Editor’s note: For Hawaii’s Aug. 11 primary, Civil Beat asked candidates to answer some questions about where they stand on various issues and what their priorities will be if elected.
The following came from Beth Fukumoto, a Democratic candidate for the 1st Congressional District, which covers urban Oahu. There are six other Democratic candidates, including Donna Mercado Kim, Doug Chin, Kaniela Ing, Ed Case, Ernie Martin and Sam Puletasi.
1. What would be your first priority if elected? How would that change if your party is in the majority? The minority?
Serving as an elected official in a legislative body provides the experience needed to serve Hawaii in Congress. Our small delegation means that our members need to work harder and smarter than their colleagues from bigger states to produce results. We need someone who can build coalitions and form strong relationships regardless of the partisan circumstances. In my experience, you get more done if you seek commonalities with colleagues and focus on shared needs instead of talking points and platforms.
My first priority would be to build productive relationships with other members and staff that can work for Hawaii over time. Sen. Inouye’s relationships within the Democratic caucus and across the aisle, most notably with Sen. Stevens, proved valuable assets for Hawaii regardless of which party held power. In the Legislature, I’ve shown the ability to build those relationships and produce for my district across partisan divides.
This election is our opportunity to rebuild the influence Hawaii used to have in Congress. Two of the most successful members of our delegation, Patsy Mink and Daniel Inouye, were elected at 37 and 35. They gained influence over time to make monumental changes and bring home necessary funding for housing and infrastructure.
2. Who would you support for Speaker of the House?
Our nation is going through a time of tremendous change, and I would look for a leader who can thrive in that challenging atmosphere while ensuring that we continue to move in the right direction. I would also look for a leader who would not feel constrained by the status quo or entrenched special interests.
We won’t know who our choices are until after the election. This election cycle has proven unpredictable, which makes it especially important to go in with an open mind. I would prefer a leader that can provide a bold, actionable vision without the constraints of entrenched special interests.
3. Under what circumstances should America go to war?
If the United States is attacked, Congress has a responsibility to defend the American people with military force if necessary. We also need to fulfill our mutual defense treaties with our allies. However, we should always look for alternatives to force and invest in diplomacy as a priority. The president has forgotten or ignored the capabilities of talented diplomats, whose hard work aligned much of the world with us rather than our adversaries, and made it possible to do things like impose crippling sanctions on Russia in response to their aggression.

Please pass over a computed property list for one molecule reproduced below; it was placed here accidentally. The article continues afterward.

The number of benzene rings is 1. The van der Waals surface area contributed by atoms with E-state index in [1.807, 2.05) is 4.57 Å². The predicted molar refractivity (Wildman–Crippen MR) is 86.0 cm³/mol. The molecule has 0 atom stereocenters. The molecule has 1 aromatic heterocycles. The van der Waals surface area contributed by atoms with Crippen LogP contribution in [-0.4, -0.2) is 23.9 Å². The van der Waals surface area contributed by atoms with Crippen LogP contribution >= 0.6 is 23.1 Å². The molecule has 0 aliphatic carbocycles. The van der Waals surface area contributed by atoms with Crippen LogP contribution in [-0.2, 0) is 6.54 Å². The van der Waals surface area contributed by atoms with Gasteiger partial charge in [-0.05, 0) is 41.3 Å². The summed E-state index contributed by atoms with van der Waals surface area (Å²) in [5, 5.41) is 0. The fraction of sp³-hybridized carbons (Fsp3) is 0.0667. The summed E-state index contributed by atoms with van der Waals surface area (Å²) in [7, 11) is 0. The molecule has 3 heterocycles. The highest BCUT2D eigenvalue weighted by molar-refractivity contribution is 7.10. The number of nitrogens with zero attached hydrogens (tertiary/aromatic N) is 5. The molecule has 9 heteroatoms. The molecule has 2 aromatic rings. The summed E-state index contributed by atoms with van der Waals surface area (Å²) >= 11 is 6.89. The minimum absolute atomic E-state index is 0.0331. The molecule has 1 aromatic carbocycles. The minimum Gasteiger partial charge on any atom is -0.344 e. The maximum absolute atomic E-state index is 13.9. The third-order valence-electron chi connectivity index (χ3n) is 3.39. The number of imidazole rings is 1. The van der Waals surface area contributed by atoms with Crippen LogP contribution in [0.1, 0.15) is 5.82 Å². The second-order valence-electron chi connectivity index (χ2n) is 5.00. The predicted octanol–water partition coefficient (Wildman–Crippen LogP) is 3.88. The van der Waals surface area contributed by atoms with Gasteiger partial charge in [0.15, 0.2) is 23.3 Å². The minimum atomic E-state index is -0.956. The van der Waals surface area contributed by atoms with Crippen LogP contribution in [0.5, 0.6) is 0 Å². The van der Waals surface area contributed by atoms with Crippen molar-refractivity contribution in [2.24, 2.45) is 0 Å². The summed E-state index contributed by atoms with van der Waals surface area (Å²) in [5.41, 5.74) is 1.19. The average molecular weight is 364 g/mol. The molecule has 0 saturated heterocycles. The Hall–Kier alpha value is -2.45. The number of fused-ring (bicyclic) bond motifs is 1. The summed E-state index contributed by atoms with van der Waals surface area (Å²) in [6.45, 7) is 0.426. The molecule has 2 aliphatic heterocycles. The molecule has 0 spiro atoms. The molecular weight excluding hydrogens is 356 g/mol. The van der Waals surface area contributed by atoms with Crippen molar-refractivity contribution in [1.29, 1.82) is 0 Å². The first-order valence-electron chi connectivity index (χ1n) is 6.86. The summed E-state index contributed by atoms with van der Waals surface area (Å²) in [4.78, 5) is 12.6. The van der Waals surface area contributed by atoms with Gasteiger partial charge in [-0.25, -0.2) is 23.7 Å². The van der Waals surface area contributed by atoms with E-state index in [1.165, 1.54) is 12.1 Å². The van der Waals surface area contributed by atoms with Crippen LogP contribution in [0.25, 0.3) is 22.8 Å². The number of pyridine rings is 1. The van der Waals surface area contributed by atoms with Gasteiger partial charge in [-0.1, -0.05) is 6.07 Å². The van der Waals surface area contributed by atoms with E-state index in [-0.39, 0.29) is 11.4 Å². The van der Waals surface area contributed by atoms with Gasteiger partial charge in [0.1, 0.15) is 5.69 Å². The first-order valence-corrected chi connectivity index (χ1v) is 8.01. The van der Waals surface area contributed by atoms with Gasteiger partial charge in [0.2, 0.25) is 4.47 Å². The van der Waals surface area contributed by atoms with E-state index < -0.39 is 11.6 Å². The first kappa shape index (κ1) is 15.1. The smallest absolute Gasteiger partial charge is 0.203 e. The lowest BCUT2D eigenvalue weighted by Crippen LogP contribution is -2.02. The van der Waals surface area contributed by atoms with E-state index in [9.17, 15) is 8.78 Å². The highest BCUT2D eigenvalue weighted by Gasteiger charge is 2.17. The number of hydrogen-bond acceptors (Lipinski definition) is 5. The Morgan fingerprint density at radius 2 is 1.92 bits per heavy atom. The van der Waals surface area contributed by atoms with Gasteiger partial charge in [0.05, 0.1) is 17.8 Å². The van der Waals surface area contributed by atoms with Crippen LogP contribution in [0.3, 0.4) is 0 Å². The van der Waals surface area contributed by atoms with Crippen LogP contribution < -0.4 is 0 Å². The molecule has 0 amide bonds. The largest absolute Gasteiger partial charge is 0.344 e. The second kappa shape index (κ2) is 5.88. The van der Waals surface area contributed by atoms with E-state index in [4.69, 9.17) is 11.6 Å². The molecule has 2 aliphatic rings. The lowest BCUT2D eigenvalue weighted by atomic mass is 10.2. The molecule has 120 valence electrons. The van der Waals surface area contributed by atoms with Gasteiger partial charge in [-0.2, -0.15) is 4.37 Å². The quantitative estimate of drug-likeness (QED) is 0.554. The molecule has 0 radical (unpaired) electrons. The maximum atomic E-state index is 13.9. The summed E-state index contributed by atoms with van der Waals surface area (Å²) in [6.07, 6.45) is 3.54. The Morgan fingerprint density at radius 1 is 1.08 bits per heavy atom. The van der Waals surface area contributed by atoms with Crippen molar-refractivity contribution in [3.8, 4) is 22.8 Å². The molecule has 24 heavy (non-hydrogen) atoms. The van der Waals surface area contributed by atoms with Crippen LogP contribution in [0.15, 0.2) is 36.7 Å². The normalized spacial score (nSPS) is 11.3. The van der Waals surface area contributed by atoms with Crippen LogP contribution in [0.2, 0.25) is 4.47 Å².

Beyond that, we must exercise great care and show restraint in the use of force around the world. One issue we continue to face is the ongoing use of the Authorization for Use of Military Force issued by Congress in the aftermath of the 9/11 attacks, which is still being used to justify military action today. Congress should repeal that blanket authorization and reassert its role in assuring thorough review and extreme care in America’s projection of force worldwide.
4. Should Facebook be regulated by the federal government? How?
That Facebook has been around since I was in high school, yet Congress has still failed to impose appropriate regulations on the collection and protection of our data, suggests that we need to elect more representatives that understand the inherent privacy and consumer protection issues of this technology.
Companies, including Facebook, need to be held accountable for their failures to secure the private information they collect and profit from. The Federal Trade Commission is already empowered to go after companies that deceive consumers when telling them that their data will be kept private, and enter into consent decrees that are meant to compel companies to take certain corrective steps. But this clearly isn’t enough.
There need to be restrictions on the information companies are allowed to collect, even with user consent, so that the damage done to an individual is limited when there is a data breach, and so that users are in less danger of thoughtlessly opting in to sharing more information than they actually want to when clicking through lengthy user agreements. Companies should also be required to comply with user requests to have their collected personal data erased.